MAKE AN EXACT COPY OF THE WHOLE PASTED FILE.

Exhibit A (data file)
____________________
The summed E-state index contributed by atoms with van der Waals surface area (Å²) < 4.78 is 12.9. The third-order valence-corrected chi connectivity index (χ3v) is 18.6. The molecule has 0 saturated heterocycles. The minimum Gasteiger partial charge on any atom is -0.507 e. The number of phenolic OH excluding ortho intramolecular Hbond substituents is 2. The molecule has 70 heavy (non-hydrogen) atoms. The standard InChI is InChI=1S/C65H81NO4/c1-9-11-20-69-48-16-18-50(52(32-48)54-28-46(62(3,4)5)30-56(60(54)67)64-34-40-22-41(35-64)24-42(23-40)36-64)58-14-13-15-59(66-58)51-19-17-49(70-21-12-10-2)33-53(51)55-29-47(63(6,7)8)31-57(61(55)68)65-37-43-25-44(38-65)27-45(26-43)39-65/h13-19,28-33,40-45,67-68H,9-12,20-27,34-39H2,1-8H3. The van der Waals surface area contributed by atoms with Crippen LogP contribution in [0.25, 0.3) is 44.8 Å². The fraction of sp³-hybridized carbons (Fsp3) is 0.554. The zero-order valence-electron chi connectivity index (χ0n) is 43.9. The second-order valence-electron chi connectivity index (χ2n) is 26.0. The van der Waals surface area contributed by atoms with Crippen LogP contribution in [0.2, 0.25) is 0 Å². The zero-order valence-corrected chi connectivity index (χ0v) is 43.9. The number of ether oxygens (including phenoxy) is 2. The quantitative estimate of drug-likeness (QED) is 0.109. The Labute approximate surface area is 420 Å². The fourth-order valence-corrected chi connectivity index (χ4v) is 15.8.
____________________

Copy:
The summed E-state index contributed by atoms with van der Waals surface area (Å²) < 4.78 is 12.9. The third-order valence-corrected chi connectivity index (χ3v) is 18.6. The molecule has 0 saturated heterocycles. The minimum Gasteiger partial charge on any atom is -0.507 e. The number of phenolic OH excluding ortho intramolecular Hbond substituents is 2. The molecule has 70 heavy (non-hydrogen) atoms. The standard InChI is InChI=1S/C65H81NO4/c1-9-11-20-69-48-16-18-50(52(32-48)54-28-46(62(3,4)5)30-56(60(54)67)64-34-40-22-41(35-64)24-42(23-40)36-64)58-14-13-15-59(66-58)51-19-17-49(70-21-12-10-2)33-53(51)55-29-47(63(6,7)8)31-57(61(55)68)65-37-43-25-44(38-65)27-45(26-43)39-65/h13-19,28-33,40-45,67-68H,9-12,20-27,34-39H2,1-8H3. The van der Waals surface area contributed by atoms with Crippen LogP contribution in [0.25, 0.3) is 44.8 Å². The fraction of sp³-hybridized carbons (Fsp3) is 0.554. The zero-order valence-electron chi connectivity index (χ0n) is 43.9. The second-order valence-electron chi connectivity index (χ2n) is 26.0. The van der Waals surface area contributed by atoms with Crippen LogP contribution in [0.2, 0.25) is 0 Å². The zero-order valence-corrected chi connectivity index (χ0v) is 43.9. The number of ether oxygens (including phenoxy) is 2. The quantitative estimate of drug-likeness (QED) is 0.109. The Labute approximate surface area is 420 Å². The fourth-order valence-corrected chi connectivity index (χ4v) is 15.8.